Ontario professor demands public apology for Playboy remarks made at convocation ceremony

Johanna Weststar questions the sincerity of the apology issued by both the school and philanthropist Aubrey Dan

A professor at a southern Ontario university says both the school and a recent honorary doctorate recipient have not offered sufficient apologies for what she describes as sexist remarks made at a recent convocation ceremony.

Johanna Weststar, associate professor of psychology at Western University, questions the sincerity of the apology issued by both the school and philanthropist Aubrey Dan after remarks he made during the ceremony last Friday.

While receiving an honorary doctorate, Dan joked that he chose to transfer to Western in the early ’80s in part because of Playboy Magazine’s assessment that women at the university were “among the best in North America” at the time. Dan added that “obviously they still are.”

Dan later issued an apology saying he did not mean to be sexist, describing himself as an egalitarian, and adding that the remark was meant to express “what went through my 19-year-old mind when deciding…to go to Western”

The university also issued a statement apologizing to anyone who was offended by the remarks and praising its “long-standing” relationship with Dan, whose name adorns its Department of Management and Organizational Studies where Weststar teaches.

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Weststar says both Dan and the school only apologized for the fact that people were offended rather than taking responsibility for the content of the remarks.

She lambasted the school, in particular, for what she felt was a disingenuous position.

“I would like to see Western also make a public statement of apology that is not immediately tied to statements of Mr. Dan’s worth and commitment to Western,” Weststar said in an email. ”These issues are separate and saying sorry out of one side of your mouth while you endorse someone out of the other side is not enough. I recognize that Western would like to maintain their donors, but this should not come at the cost of compromising the integrity and reputation of the institution.”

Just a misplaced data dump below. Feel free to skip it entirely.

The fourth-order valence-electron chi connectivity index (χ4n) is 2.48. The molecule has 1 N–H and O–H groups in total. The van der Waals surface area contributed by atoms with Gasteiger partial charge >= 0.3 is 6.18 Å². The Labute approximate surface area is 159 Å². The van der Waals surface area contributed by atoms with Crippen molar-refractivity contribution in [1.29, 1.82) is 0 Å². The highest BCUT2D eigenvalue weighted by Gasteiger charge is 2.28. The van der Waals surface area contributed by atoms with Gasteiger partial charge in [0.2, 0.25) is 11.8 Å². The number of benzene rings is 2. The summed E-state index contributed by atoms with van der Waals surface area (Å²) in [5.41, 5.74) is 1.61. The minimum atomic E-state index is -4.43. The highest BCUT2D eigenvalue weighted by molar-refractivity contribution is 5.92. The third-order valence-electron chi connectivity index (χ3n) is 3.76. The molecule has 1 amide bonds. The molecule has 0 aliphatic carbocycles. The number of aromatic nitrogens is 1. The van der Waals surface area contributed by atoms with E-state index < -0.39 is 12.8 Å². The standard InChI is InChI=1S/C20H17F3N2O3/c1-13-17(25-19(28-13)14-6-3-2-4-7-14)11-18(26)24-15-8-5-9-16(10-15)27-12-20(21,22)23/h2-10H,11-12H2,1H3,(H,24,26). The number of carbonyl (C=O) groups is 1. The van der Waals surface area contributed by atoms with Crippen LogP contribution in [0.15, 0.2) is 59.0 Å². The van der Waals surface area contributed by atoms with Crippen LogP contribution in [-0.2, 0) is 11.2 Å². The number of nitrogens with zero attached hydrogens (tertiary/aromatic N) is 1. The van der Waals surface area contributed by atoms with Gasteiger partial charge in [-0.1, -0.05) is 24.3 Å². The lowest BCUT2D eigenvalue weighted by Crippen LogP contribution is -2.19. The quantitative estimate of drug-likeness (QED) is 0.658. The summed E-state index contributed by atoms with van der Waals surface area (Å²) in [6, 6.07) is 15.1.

The university did not immediately respond to a request for comment on Weststar’s criticism.

Weststar levelled similar critiques at Dan’s statement of apology, in which he said he did not intend to give offence and expressed his gratitude for the honorary doctor of laws degree conferred on him during Friday’s convocation.

Weststar said apologies should not contain a defence of what was said, adding Dan ought to “show that he is truly sorry for what he said in a way that reflects that he has given thoughtful consideration to the impact of his words.”

She also called on Dan, a Tony Award-winning theatre producer and entrepreneur, to apologize to her department in person since she and her fellow faculty members “live under his brand.”

When contacted by the Canadian Press, Dan said he has offered through an intermediary to speak with Weststar by phone to discuss the issue.

He also proceeded to outline the amount of money he said his Dancap Private Equity Research Fund has given her over the years, pegging the total at $8,449.82 since 2013.

“I’ve been very supportive over the years of Johanna’s excellent research work,” Dan said in an email.

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Weststar did not immediately respond to a request for comment on Dan’s financial figures, but said earlier on Wednesday that a personal discussion between them would not address her concerns with his convocation remarks.

“A direct apology to me, if that is what is on offer, is not going to solve the problem and actually makes personal and invisible an issue that is public and needs to be more visible,” she said.

Michelle NcQuigge, The Canadian Press

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